How Much Do Uber Drivers Make and How Do Drivers Get Paid?

Working in this economy has been a rollercoaster ride. I’ve been hired, fired, and laid off quite a few times. Up until recently, I wasn’t sure what I was going to do for money. Until I gave Uber a shot, and took my first few drives.

Since Uber started in 2009, Uber has almost single-handedly started the ride-sharing revolution and with monumental growth in major cities plus 9 billion dollars in funding - the company seems unstoppable.

Last year, Uber claimed that their drivers received an annual income of $90,000. Since I do this full time now, everyone always asks ‘how much do you make?’

How much do Uber Drivers Make?

There is no Uber driver salary. Drivers are not employees, we are private contractors. An Uber drivers pay is part of the fare that Uber charges to passengers.

When a passenger books a ride, a Booking fee is automatically charged. This varies from area to area. Toronto has $1.50, while high-traffic areas like Las Vegas have $1.70.

Fares are computed based on the duration of your trip, and the miles that you travel. In some states, there’s also a “Base Fare” that’s added.

At certain times and places, we also get ‘Surge Pricing’, usually when there’s high demand for the service, or there’s traffic in the area. Uber multiplies the fare to the surge price.

For example, in a trip from the Bellagio Hotel, Las Vegas to the Heritage Park in Henderson, I traveled 23 miles, taking 30 minutes. The fare for UberX without surge pricing would be computed, as follows:

Uber Las Vegas

Uber Las Vegas Area

Base fare of $2.5 + [23 mi x $.90 (per mile)] + [30 x $.15 (per minute)] + Booking Fee of $1.7 = $29.4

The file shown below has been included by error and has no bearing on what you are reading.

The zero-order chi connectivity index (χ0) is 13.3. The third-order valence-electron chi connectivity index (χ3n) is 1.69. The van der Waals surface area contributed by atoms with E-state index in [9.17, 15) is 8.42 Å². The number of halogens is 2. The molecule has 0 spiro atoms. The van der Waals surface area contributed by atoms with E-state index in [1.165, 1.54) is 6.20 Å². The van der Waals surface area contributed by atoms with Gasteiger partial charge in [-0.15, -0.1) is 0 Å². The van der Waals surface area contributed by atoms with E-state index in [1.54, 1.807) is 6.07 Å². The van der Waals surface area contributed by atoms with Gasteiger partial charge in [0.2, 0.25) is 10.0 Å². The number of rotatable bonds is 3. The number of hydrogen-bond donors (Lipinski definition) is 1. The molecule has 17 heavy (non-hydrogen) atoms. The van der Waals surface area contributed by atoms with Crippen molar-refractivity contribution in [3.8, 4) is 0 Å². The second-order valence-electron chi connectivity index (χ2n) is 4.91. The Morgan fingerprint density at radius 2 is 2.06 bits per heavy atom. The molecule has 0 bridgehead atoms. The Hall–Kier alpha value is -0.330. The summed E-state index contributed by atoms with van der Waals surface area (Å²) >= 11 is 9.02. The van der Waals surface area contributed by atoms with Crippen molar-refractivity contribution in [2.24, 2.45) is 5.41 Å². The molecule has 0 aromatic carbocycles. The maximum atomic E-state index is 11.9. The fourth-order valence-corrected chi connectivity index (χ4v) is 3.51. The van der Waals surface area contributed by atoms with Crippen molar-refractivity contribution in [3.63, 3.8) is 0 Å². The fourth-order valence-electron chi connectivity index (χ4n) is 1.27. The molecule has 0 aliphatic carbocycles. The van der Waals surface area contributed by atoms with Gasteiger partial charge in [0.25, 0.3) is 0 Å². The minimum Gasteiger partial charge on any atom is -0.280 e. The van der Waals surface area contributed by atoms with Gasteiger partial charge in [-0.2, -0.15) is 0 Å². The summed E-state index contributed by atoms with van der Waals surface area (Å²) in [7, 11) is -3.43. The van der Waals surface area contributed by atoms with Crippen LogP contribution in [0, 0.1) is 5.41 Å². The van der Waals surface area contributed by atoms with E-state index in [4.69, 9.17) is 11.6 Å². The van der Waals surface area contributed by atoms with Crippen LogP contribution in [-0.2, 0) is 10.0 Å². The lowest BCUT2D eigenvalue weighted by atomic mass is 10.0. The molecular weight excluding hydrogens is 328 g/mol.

If ‘Surge Pricing’ was at 1.4x during the trip, then the total fare would be $41.16 ($29.4 x 1.4).

How do Uber Drivers get paid? Deduct the Booking fee of $1.70, and the remaining balance of $41.16 will be divided - 20% for Uber and 80% for the Uber driver.

For the above example, the driver would take home $33.92 ($41.16 x .8), and Uber’s commission would be $8.23 ($41.15 x .2).

Not bad right?

How Much Does An Uber Driver Get On Average?

Uber drivers average $14-15 per trip. Per hour, the driving rate (including Uber’s cut) is at $19 and it’s considerably higher than what other full-time drivers get on an hourly basis from what I can tell. ($13.41, from the US Bureau of Labor Statistics).

Also, doing some other research I found it’s also more than what Lyft drivers earn. Lyft drivers average at $11.48 per trip. In San Francisco, I would earn $14.65 per trip on UberX, while Lyft drivers would earn only $13.42. (Source: SherpaShare 2016)

I’ve calculated that if I work 60 hours per week, I can roughly earn a gross income of $1140 ($19 x 60 hours) per week. I know some people might be turned off by those hours but honestly, I don’t mind working - what I don’t like is working for someone else.

Anyways, take away gas and taxes from my income, which can be roughly computed at 25% (15% on Gas, 10% on taxes), equals $855 per week ($1140 – ($1140 x .25))

Multiplied by 52 weeks or 1 year = $44,460 per year. It’s not exactly what Uber is claiming but of course, I’m only in one area. You might be able to charge more if you are in a different Uber level (UberBlack for example).

What Are the Expenses to Expect?

As we are private contractors, Uber will not share with any of our expenses.

Our expenses are either fixed or variable. Fixed expenses include car payments (or a car rental), plus car and health insurance. Variables include expenses like gas, vehicle maintenance, and tolls. There’s also taxes, which are unavoidable in a sense.